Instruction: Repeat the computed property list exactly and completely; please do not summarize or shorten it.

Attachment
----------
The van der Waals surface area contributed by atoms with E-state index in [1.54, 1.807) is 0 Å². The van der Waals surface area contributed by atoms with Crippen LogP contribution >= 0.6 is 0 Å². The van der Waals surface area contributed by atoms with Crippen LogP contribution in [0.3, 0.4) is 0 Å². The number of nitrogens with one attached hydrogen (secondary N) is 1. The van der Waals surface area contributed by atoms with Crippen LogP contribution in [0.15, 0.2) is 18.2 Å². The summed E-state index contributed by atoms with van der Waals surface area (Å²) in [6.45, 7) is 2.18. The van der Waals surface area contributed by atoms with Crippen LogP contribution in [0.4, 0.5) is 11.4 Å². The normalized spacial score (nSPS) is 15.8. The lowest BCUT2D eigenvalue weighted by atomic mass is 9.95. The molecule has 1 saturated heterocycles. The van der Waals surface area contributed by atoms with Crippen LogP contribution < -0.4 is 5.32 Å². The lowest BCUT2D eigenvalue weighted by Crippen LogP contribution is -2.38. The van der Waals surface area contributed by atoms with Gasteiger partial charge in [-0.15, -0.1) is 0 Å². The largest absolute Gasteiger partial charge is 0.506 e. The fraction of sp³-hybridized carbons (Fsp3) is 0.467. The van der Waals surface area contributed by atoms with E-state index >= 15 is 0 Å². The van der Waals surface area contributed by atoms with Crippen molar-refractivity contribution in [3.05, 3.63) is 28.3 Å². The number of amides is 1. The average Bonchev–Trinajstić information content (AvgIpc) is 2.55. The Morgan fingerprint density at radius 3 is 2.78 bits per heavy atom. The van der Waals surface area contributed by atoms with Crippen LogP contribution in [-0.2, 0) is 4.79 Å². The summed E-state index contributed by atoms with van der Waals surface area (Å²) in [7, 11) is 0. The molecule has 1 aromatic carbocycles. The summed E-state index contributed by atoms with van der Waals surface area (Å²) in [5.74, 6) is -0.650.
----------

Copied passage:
The van der Waals surface area contributed by atoms with E-state index in [1.54, 1.807) is 0 Å². The van der Waals surface area contributed by atoms with Crippen LogP contribution >= 0.6 is 0 Å². The van der Waals surface area contributed by atoms with Crippen LogP contribution in [0.3, 0.4) is 0 Å². The number of nitrogens with one attached hydrogen (secondary N) is 1. The van der Waals surface area contributed by atoms with Crippen LogP contribution in [0.15, 0.2) is 18.2 Å². The summed E-state index contributed by atoms with van der Waals surface area (Å²) in [6.45, 7) is 2.18. The van der Waals surface area contributed by atoms with Crippen LogP contribution in [0.4, 0.5) is 11.4 Å². The normalized spacial score (nSPS) is 15.8. The lowest BCUT2D eigenvalue weighted by atomic mass is 9.95. The molecule has 1 saturated heterocycles. The van der Waals surface area contributed by atoms with Crippen LogP contribution < -0.4 is 5.32 Å². The lowest BCUT2D eigenvalue weighted by Crippen LogP contribution is -2.38. The van der Waals surface area contributed by atoms with Gasteiger partial charge in [-0.15, -0.1) is 0 Å². The largest absolute Gasteiger partial charge is 0.506 e. The fraction of sp³-hybridized carbons (Fsp3) is 0.467. The van der Waals surface area contributed by atoms with E-state index >= 15 is 0 Å². The van der Waals surface area contributed by atoms with Crippen molar-refractivity contribution in [3.05, 3.63) is 28.3 Å². The number of amides is 1. The average Bonchev–Trinajstić information content (AvgIpc) is 2.55. The Morgan fingerprint density at radius 3 is 2.78 bits per heavy atom. The van der Waals surface area contributed by atoms with Crippen LogP contribution in [-0.2, 0) is 4.79 Å². The summed E-state index contributed by atoms with van der Waals surface area (Å²) in [7, 11) is 0. The molecule has 1 aromatic carbocycles. The summed E-state index contributed by atoms with van der Waals surface area (Å²) in [5.74, 6) is -0.650.